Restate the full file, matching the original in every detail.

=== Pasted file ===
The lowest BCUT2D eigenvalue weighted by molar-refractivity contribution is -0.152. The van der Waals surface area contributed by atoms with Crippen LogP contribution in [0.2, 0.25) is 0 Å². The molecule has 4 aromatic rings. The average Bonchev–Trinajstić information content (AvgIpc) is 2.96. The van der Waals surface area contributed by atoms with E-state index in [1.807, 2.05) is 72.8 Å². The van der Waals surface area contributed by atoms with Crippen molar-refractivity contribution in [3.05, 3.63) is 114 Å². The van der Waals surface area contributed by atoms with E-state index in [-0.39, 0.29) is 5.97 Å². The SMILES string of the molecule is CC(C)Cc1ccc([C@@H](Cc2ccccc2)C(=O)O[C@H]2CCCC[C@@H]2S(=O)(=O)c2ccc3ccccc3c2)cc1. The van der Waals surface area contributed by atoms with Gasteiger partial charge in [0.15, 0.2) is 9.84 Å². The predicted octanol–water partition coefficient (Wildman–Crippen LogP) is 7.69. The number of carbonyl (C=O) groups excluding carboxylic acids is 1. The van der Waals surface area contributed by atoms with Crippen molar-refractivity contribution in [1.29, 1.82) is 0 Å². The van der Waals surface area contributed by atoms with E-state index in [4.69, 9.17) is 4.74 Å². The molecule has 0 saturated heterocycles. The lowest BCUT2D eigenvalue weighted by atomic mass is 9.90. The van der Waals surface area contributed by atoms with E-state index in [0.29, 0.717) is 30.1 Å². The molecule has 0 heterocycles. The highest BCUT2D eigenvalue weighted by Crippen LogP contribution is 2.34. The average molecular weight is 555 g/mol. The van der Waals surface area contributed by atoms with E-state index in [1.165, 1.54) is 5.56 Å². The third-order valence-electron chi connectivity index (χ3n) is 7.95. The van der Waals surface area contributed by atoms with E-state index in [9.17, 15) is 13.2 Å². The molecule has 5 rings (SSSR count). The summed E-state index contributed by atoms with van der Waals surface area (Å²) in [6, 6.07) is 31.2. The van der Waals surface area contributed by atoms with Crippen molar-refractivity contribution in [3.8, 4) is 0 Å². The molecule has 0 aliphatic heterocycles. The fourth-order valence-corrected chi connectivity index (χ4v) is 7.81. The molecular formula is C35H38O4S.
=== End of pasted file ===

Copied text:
The lowest BCUT2D eigenvalue weighted by molar-refractivity contribution is -0.152. The van der Waals surface area contributed by atoms with Crippen LogP contribution in [0.2, 0.25) is 0 Å². The molecule has 4 aromatic rings. The average Bonchev–Trinajstić information content (AvgIpc) is 2.96. The van der Waals surface area contributed by atoms with E-state index in [1.807, 2.05) is 72.8 Å². The van der Waals surface area contributed by atoms with Crippen molar-refractivity contribution in [3.05, 3.63) is 114 Å². The van der Waals surface area contributed by atoms with E-state index in [-0.39, 0.29) is 5.97 Å². The SMILES string of the molecule is CC(C)Cc1ccc([C@@H](Cc2ccccc2)C(=O)O[C@H]2CCCC[C@@H]2S(=O)(=O)c2ccc3ccccc3c2)cc1. The van der Waals surface area contributed by atoms with Gasteiger partial charge in [0.15, 0.2) is 9.84 Å². The predicted octanol–water partition coefficient (Wildman–Crippen LogP) is 7.69. The number of carbonyl (C=O) groups excluding carboxylic acids is 1. The van der Waals surface area contributed by atoms with Crippen molar-refractivity contribution in [1.29, 1.82) is 0 Å². The van der Waals surface area contributed by atoms with E-state index in [4.69, 9.17) is 4.74 Å². The molecule has 0 saturated heterocycles. The lowest BCUT2D eigenvalue weighted by atomic mass is 9.90. The van der Waals surface area contributed by atoms with E-state index in [0.29, 0.717) is 30.1 Å². The molecule has 0 heterocycles. The highest BCUT2D eigenvalue weighted by Crippen LogP contribution is 2.34. The average molecular weight is 555 g/mol. The van der Waals surface area contributed by atoms with E-state index in [1.165, 1.54) is 5.56 Å². The third-order valence-electron chi connectivity index (χ3n) is 7.95. The van der Waals surface area contributed by atoms with E-state index in [9.17, 15) is 13.2 Å². The molecule has 5 rings (SSSR count). The summed E-state index contributed by atoms with van der Waals surface area (Å²) in [6, 6.07) is 31.2. The van der Waals surface area contributed by atoms with Crippen molar-refractivity contribution in [3.8, 4) is 0 Å². The molecule has 0 aliphatic heterocycles. The fourth-order valence-corrected chi connectivity index (χ4v) is 7.81. The molecular formula is C35H38O4S.